Just to give you an idea of the terrain
I tried to match his pace but I couldn't
Eventually he too had to stop for a break and we rested for a few minutes at one of the makeshift stores along the way. I bought him something to drink and I asked him how long he has been walking these hills. As a native of Batad village, he told me they’ve been doing this since they were little. Young boys are made to carry goods up and down the hill, so their bodies get used to it as they age.
I even saw a small boy carrying a load of potatoes on a log uphill and the expression on his face was nothing short of hardship. It really was revelation of sorts for me. Here I was on this trip, to take my mind off from being laid off from work and yet, here are people who have been living like this for decades… all because of their lineage. Few make it out of Banaue, let alone their own village, and move to bigger cities.
I asked the local what their primary source of income was. He told me it was mostly farming, but a lot of the rice that’s grown in their rice terraces are for their own consumption as very little is sold in the markets. Of course, tourism is now helping them a bit as well.
As we moved on and neared the junction, I caught up with the American I crossed paths with earlier on my way down. He still hadn’t reached the top. I told him about my ordeal as we walked up together.
The American (again, forgot his name as well) told me about a different path up but I decided to just stick to the steps and follow the local who carried my bags. I told him I’ll catch up with him later.
The American took that road, which is an alternative to the steps
I took one final shot before climbing the hundred steps up
Once I reached the junction, I paid the local ₱150 instead of the agreed ₱100. He was grateful, and I had no reservations about my actions. I thanked him for carrying my bags and he headed back to his village.
The American reached the junction at about the same time I did, and we both sat at a store because sitting was exactly what we needed! A few minutes later, we were joined by a Brit who was with his trekking guide. With all three of us sweating profusely as evidenced by our shirts, needless to say, our conversations immediately began with how each of our experiences were. The Brit was concluding his nearly 4-day trek across Batad and was panting as he spoke. He spoke of how his guide (surely a local) just wouldn’t break a sweat and how he couldn’t do without his trekking pole.
Anyway, myself and the American couldn’t sit there forever and though we thought of taking a jeepney back, none of the jeepneys looked like they would be moving until they had enough passengers. So as one final effort, we both decided walk back down to where our trikes were waiting for us.
The trek back down was easier this time simply because, one, it was downhill, and two, there were concreted patches of road. Also, speaking to each other about topics ranging from the world economy to where else both of us had traveled took our minds off of how much distance we had to cover.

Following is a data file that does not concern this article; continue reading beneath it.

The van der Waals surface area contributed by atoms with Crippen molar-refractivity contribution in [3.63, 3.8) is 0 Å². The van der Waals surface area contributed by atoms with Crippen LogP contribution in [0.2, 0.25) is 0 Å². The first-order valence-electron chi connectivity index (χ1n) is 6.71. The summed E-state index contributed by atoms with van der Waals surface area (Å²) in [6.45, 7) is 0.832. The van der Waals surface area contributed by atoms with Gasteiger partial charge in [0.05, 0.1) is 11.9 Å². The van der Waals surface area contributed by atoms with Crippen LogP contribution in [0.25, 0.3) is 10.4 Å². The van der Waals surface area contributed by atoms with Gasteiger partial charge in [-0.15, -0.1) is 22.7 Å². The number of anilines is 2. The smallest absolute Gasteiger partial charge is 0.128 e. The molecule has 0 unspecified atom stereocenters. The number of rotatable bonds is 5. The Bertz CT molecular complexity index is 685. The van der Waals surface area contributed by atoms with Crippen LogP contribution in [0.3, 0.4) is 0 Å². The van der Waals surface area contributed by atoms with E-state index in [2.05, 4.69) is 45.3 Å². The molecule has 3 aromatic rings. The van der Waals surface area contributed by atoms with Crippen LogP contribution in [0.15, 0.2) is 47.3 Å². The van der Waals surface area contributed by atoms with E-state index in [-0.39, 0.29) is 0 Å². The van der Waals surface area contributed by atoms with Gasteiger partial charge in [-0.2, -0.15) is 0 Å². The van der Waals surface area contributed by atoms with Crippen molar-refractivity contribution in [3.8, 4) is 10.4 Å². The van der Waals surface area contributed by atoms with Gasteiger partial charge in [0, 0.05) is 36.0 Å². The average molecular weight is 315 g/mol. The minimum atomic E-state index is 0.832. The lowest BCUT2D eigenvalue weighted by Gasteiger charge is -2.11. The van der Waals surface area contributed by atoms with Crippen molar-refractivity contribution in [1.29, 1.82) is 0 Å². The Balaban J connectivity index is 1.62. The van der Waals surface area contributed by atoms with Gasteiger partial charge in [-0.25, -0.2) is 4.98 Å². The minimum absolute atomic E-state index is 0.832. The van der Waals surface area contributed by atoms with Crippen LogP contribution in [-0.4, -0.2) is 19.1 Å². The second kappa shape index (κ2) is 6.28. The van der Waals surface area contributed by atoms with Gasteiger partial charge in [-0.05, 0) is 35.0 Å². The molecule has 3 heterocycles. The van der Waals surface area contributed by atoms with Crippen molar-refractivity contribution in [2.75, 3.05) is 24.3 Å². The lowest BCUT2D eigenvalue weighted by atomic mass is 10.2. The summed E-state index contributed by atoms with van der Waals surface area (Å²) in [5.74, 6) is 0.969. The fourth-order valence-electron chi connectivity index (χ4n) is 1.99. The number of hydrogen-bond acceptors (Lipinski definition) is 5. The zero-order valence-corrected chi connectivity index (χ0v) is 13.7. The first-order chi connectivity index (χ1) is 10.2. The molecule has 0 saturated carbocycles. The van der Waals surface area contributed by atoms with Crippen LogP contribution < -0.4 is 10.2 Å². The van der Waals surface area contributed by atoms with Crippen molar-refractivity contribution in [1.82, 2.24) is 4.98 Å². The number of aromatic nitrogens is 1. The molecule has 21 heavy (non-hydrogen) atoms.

Thirty minutes later, we were back to the starting point. The American and I parted ways but he suggested that we catch up for a beer later at night once I’m back in town.
Once I was back in Arnel’s trike, more than beer, I just wanted to get back to my room to wash my wounds properly and then rest.
But instead, Arnel took me to the next stop on this tour:
Another rice terrace village, but I forgot its name (Panorama comprised of 8 shots)
Arnel told me I could walk down there but it would take some time. I told him my legs couldn't take anymore climbing and asked him to just take me back to Banaue town for the main rice terraces.
Despite being a bumpy ride back, because of how tired I was, I still dozed off in between.
Only to wake up on occasions when a heavy duty machine had to clear up debris on the road due to a landslide
Once back in Banaue town after nearly an hour, Arnel drove me up to the first of three viewpoints for Banaue’s rice terraces.
This was the first view point
Panorama comprised of 8 shots
Walked past this house to get to another viewpoint
Panorama comprised of 9 shots
The sign was describing the stage during which rice seeds are planted
We moved on higher up to the second viewpoint.
Panorama comprised of 16 shots
I asked Arnel to take me to the final viewpoint.
You need to walk down to the platform
My worst enemy: steps
But this being the last stop on my tour, I decided to push my legs one last time and walked down the steps towards the house.
The plan was to stand in front of the house and take photographs
But as I got down the steps, the dog in charge of the house came barking at me... so I stayed right where I was and didn't venture any further
Oh well, good dog doing its job